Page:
WASHINGTON -- The Federal Reserve said Wednesday that it would leave interest rates near zero for the foreseeable future as the central bank projected high unemployment for several years and a long slog back from the pandemic-induced recession.
In their first economic projections this year, Fed officials indicated that they expect the unemployment rate to end 2020 at 9.3% and remain elevated for some time, coming in at 5.5% in 2022. That would be well above the level they expect to prevail over the longer run in a healthy economy and far above the historically low jobless rates that preceded the virus.
"Many millions have lost their jobs," Fed Chairman Jerome Powell said at a news conference after the Fed's two-day policy meeting, adding the extent of the downturn and pace of the recovery remain "extraordinarily uncertain."
Powell said the Fed will do "whatever we can, and for as long as it takes" to support the recovery and "limit lasting damage" to the economy.
That includes keeping rates near rock-bottom for the foreseeable future, Powell said, noting there would likely be no rate increase through at least 2022.
At the same time, the Fed said it will keep buying about $120 billion in Treasury and mortgage bonds each month to hold low longer-term borrowing rates to try to spur spending and growth.
By pegging its short-term rate to zero for the next two-plus years, the Fed is seeking to induce consumers and businesses to spend enough to sustain an economy depressed by the coronavirus. Its benchmark rate influences a range of loans, including for homes, autos and credit cards.
"It is clear that the Fed does not anticipate a V-shaped economic recovery and is positioned to move forcefully to support the economy," said Joe Brusuelas, chief economist at RSM, referring to an economy that snaps back as quickly as it shrank.
The Fed is projecting a particularly sharp economic hit this year, with officials expecting economic output to contract by 6.5% at the end of this year compared with the final quarter of 2019, before rebounding by 5% in 2021.
The new forecasts predict a far slower path back to economic strength than the Trump administration -- and perhaps the stock market -- seems to expect as the economy climbs out of a virus-spurred downturn. The Fed skipped its quarterly economic summary in March as the pandemic gripped the United States, sowing uncertainty as business activity came to a near standstill.
"The ongoing public health crisis will weigh heavily on economic activity, employment and inflation in the near term, and poses considerable risks to the economic outlook over the medium term," the Fed said in the post-meeting statement that accompanied the data outlook.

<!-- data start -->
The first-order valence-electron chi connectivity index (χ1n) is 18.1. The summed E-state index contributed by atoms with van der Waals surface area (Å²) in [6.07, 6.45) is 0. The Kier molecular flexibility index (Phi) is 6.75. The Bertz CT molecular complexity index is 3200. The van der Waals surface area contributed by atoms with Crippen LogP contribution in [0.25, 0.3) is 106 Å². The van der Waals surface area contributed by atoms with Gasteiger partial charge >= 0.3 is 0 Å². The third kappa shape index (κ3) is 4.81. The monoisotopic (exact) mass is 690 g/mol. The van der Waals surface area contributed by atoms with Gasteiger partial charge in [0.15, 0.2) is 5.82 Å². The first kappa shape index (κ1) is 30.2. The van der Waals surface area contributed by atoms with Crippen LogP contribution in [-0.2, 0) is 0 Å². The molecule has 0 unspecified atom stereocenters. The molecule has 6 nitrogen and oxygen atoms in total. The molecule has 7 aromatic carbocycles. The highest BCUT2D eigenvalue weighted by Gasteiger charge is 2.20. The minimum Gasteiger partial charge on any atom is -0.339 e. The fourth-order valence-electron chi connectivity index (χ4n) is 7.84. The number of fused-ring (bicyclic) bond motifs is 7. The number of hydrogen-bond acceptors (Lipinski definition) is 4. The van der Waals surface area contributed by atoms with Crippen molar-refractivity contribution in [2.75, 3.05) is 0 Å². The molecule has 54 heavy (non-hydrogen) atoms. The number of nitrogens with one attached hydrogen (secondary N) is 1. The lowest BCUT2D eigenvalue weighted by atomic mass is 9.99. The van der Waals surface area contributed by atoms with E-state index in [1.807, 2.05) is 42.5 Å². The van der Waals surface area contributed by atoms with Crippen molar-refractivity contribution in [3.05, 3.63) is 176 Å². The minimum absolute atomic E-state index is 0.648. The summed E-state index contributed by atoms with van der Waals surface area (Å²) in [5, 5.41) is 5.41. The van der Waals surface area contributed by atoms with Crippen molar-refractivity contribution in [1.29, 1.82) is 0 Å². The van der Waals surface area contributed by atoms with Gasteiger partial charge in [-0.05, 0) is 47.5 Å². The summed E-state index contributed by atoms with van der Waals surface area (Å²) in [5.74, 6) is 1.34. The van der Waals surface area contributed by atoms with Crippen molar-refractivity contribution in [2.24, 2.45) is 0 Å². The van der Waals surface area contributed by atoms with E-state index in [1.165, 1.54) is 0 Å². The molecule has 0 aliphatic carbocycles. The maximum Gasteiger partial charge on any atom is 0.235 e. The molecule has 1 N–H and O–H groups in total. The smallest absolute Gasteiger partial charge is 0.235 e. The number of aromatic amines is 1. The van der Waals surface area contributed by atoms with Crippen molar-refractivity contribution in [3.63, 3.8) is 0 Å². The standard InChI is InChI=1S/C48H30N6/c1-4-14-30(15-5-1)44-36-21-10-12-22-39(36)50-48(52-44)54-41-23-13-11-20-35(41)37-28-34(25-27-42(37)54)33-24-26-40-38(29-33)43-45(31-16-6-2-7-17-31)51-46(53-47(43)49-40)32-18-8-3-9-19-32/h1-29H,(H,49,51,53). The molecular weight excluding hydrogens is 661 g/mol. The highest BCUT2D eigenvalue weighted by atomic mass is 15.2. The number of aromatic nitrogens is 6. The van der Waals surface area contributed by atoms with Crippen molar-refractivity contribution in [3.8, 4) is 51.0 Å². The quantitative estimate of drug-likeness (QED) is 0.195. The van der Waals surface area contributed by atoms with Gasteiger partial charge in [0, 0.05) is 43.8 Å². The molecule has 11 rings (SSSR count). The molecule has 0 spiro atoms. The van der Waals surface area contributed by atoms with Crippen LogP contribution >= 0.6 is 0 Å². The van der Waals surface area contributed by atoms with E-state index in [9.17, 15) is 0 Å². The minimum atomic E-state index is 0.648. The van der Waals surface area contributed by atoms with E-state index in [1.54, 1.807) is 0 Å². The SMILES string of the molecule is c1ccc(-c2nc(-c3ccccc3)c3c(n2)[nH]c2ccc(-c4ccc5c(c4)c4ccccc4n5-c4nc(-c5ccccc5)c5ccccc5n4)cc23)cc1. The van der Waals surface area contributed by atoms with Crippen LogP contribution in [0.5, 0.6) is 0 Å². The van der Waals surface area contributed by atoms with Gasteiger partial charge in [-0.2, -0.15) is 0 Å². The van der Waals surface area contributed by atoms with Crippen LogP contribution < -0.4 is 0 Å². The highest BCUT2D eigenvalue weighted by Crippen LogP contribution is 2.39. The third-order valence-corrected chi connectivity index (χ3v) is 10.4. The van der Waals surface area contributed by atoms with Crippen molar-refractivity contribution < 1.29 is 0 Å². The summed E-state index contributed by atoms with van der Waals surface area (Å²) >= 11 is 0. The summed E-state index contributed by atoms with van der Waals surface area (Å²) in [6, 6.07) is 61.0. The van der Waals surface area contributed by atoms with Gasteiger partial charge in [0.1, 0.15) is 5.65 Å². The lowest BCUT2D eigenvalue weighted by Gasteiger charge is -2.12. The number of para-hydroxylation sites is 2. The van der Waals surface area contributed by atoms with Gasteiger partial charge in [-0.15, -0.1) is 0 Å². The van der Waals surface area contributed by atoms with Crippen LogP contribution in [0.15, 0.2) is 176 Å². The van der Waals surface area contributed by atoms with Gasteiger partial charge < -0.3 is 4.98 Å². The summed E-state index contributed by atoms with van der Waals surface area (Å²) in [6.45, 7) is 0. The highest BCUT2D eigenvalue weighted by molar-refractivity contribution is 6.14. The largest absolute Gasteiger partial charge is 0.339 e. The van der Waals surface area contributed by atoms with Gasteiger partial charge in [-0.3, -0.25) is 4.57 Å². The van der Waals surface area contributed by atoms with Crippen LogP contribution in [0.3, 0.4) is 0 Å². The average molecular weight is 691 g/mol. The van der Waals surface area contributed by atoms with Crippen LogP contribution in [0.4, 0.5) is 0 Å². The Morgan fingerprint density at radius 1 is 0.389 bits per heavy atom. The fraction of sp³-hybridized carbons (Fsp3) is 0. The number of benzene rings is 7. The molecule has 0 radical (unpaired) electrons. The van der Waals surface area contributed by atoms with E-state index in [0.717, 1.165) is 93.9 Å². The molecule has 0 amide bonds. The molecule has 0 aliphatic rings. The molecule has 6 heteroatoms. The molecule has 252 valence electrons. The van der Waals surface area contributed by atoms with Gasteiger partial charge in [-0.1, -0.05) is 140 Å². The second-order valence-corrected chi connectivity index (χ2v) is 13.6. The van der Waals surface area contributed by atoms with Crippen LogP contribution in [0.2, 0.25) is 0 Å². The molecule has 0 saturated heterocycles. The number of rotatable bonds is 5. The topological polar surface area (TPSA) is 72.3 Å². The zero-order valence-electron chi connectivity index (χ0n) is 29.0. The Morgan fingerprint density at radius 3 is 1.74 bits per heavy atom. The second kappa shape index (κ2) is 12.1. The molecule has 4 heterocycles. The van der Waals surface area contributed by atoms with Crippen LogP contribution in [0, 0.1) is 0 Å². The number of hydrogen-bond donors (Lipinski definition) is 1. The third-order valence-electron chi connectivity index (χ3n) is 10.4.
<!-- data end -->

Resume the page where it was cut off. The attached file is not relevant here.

The last time the Fed released projections was in December, when officials expected 2020 unemployment to close out at 3.5% with 1.9% inflation and 2% growth.
The coronavirus upended that outlook. Unemployment rocketed to 14.7% in April before easing to 13.3% in May, according to the Department of Labor. Economic activity dropped so sharply as states issued stay-at-home orders in March and April that the National Bureau of Economic Research announced this week that the United States entered a recession after the economy peaked in February.
The central bank's release came hours after the Organization for Economic Cooperation and Development put out a report warning that the world economy faces the most severe downturn in a century and could experience a halting rebound.
"Extraordinary policies will be needed to walk the tightrope towards recovery," said Laurence Boone, the organization's chief economist.
WHITE HOUSE OPTIMISM
The Fed's caution and the Organization for Economic Cooperation and Development's pessimism contrasts with the more optimistic tone Treasury Secretary Steven Mnuchin took while testifying before senators on Wednesday. He said in prepared remarks that the economy was "well-positioned for a strong, phased reopening of our country," though he noted during the testimony itself that some sectors had sustained "significant damage."
And those messages are very different from the one coming from President Donald Trump, who has been celebrating as stock indexes rally. "Nasdaq hits all-time high. Tremendous progress being made, way ahead of schedule. USA!" he wrote earlier Wednesday on Twitter.
Powell has emerged as a voice of economic caution since the pandemic took hold. He has warned that both monetary and fiscal policy must stand ready to do more to make sure the pandemic does not permanently scar the economy, and he has been clear that the Fed does not mistake its early successes in calming markets and reinvigorating lending as giving an all-clear signal.
"While the economic response has been both timely and appropriately large, it may not be the final chapter, given that the path ahead is both highly uncertain and subject to significant downside risk," Powell said May 13.
The central bank has taken extraordinary steps already to support the U.S. economy. The Fed cut interest rates to near zero in a series of back-to-back meetings in March. It has been snapping up government-backed bonds to keep markets functioning normally, and has rolled out a series of emergency credit programs aimed at ensuring that businesses and state and local governments can borrow money.
Information for this article was contributed by Jeanna Smialek of The New York Times and by Christopher Rugaber and Martin Crutsinger of The Associated Press.